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Paul Krugman’s Welfare-State Fallacies

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Jacob Hornberger
Campaign For Liberty
Thursday, May 20th, 2010

A recent op-ed entitled “We’re Not Greece” by Paul Krugman in the New York Times encapsulates everything that is wrong with liberals when it comes to economics.

The good liberal that he is, Krugman suggests that the welfare state is about “taking care of those in need.”

What he misses, however, is the issue of means, which, not surprisingly, he totally fails to address in his op-ed.

Suppose I accost you with a loaded gun and force you to take me to an ATM. I tell you to withdraw $5,000 or I’ll shoot you. You withdraw the money and give it to me. I go and give all the money to people in need. I don’t keep one dime for myself.

Haven’t I taken care of people in need? Isn’t what I did moral? Isn’t it consistent with God’s will? Aren’t I a good person?

No. I’m nothing more than a common thief. The fact that I’ve used the money to help the needy is irrelevant. The end doesn’t justify the means. I should be prosecuted and convicted.

Presumably Krugman would agree. But his moral blind spot — indeed, the moral blind spot that afflicts all liberals — is his inability to see that the same principle applies to the coercive apparatus of the welfare state. Who are the compassionate, caring people in a welfare state? All the citizens of the nation? Only the taxpayers? How about the IRS officials, especially those who harass and persecute people into paying their taxes? What about the welfare bureaucrats who distribute the dole to people? What about the congressmen, who claim credit for the federal money they bring back to their district? What about tax protestors, who don’t pay any income taxes? How about illegal immigrants who have taxes withheld from their pay?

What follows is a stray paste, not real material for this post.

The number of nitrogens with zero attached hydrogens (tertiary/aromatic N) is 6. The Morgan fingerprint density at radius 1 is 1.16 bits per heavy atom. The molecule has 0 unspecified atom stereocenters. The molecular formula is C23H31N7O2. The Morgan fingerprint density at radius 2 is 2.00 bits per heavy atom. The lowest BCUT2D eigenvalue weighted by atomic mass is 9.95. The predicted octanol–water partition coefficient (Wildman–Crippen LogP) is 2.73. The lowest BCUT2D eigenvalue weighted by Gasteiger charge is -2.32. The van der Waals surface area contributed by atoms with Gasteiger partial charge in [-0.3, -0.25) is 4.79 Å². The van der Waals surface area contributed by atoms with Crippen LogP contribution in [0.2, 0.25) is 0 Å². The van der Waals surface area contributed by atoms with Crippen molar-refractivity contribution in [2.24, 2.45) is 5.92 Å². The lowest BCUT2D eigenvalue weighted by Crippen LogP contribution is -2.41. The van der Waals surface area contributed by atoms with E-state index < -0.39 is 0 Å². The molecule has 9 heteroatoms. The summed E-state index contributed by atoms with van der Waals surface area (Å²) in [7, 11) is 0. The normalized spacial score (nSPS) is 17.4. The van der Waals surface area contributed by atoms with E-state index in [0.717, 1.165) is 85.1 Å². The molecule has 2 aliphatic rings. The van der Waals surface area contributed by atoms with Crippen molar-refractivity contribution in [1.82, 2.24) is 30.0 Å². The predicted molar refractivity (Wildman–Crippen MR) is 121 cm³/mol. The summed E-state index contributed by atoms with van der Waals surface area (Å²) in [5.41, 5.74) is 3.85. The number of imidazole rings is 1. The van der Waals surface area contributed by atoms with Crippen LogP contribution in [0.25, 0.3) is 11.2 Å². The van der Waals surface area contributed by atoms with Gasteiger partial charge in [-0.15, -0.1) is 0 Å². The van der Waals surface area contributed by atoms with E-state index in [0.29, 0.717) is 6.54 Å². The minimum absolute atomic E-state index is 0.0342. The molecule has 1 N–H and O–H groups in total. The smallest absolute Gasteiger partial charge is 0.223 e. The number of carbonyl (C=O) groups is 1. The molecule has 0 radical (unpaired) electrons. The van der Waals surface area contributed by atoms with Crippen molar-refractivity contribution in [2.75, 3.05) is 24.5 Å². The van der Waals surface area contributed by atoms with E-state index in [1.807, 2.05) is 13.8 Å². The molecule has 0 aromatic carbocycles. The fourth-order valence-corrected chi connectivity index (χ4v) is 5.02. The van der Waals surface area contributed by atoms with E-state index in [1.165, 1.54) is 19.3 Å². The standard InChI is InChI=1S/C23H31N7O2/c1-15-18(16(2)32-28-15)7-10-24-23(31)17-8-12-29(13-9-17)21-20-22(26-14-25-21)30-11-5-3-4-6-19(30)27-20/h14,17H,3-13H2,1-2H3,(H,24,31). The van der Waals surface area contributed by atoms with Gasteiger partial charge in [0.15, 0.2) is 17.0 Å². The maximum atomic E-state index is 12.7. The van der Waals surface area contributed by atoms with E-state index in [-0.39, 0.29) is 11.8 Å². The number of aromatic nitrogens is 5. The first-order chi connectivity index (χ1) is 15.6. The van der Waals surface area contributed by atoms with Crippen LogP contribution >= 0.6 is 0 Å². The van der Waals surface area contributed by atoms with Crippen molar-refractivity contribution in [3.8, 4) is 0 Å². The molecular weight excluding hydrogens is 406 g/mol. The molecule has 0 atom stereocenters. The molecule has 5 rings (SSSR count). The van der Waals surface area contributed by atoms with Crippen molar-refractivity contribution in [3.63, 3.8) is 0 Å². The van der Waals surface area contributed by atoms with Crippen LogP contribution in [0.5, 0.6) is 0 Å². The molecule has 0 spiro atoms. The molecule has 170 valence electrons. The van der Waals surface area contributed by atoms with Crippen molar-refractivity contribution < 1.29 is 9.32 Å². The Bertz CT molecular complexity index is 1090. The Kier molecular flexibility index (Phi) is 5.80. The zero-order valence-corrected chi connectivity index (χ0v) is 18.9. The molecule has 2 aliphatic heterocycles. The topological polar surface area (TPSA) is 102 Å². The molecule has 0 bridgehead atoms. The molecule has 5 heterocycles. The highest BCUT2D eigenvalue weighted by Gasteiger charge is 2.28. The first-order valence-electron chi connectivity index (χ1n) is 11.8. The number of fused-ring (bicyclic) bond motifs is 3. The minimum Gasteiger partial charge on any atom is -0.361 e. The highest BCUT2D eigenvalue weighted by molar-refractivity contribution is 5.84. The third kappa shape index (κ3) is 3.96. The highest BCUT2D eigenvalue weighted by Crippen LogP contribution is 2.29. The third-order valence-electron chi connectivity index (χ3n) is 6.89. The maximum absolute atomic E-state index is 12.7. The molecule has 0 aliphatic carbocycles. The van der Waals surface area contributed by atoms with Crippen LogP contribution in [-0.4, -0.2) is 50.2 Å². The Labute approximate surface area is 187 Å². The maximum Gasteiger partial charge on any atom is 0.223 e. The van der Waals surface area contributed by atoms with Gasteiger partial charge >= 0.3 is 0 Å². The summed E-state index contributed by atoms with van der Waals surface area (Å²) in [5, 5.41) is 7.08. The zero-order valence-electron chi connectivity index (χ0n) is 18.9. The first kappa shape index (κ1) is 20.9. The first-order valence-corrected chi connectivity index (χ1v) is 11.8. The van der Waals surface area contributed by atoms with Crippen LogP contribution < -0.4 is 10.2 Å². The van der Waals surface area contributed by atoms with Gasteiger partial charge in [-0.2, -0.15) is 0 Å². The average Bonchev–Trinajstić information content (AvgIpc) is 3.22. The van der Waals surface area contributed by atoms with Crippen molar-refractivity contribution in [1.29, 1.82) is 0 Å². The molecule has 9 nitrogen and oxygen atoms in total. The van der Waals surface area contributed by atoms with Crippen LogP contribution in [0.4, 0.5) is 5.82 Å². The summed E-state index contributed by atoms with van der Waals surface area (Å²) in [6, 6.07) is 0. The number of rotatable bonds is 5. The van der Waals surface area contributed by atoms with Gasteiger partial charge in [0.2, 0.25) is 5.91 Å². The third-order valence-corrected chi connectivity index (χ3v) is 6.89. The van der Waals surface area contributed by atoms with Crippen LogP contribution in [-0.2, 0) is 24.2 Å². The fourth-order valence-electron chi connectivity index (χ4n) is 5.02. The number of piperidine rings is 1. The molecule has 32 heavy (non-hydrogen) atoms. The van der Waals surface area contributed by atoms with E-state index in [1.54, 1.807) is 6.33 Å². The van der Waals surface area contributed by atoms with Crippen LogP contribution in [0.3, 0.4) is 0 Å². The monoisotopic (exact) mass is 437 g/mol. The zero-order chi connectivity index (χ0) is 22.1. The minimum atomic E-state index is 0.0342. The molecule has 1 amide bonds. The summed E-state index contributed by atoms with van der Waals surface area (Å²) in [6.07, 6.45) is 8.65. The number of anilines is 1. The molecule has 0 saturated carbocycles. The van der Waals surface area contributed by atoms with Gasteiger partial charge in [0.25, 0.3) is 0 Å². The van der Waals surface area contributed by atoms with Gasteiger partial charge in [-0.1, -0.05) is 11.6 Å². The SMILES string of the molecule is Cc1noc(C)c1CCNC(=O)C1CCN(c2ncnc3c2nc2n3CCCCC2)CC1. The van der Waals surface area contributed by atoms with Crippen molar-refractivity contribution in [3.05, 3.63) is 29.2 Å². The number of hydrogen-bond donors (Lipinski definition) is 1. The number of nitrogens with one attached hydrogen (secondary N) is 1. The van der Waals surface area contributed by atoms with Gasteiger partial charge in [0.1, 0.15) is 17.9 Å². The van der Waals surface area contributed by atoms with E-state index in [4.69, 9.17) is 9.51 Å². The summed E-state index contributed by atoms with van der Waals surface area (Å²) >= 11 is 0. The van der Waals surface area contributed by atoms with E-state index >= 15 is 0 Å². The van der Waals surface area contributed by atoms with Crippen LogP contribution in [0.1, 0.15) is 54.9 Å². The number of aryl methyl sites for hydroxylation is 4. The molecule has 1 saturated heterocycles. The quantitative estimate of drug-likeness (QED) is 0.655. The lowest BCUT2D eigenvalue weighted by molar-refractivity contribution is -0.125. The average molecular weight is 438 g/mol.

• A d v e r t i s e m e n t

The real answer is: None of the above. Why? Because the entire welfare-state system is founded on force, which is antithetical to moral values, compassion, and free will. The only help for the needy that matters is that which comes from the willing heart of an individual, not at the point of some bureaucrat’s gun.

Krugman laments the fact that the Greek government doesn’t have control over its own money supply, like the United States does through the Federal Reserve. If it did have that control, Krugman says, it could begin stimulating the economy with inflation — that is, by printing the money to pay off that ever-increasing mountain of debt.

What he misses, however, is not only the moral implications involved with inflationary liquidation of debt but also the fact that inflation never accomplishes anything constructive in the long term. Let’s not forget, after all, that the principal reason the Framers established a gold standard was to prevent the federal government from inflating the money supply. By manipulating money and prices, inflation produces distortions and perversions by sending bad signals to the private sector. Ultimately, those distortions and perversions become manifest, which causes things to go into a tailspin. Thus, while inflation can delay the day of reckoning, that’s all it can do.

Paul Krugmans Welfare State Fallacies  260310banner2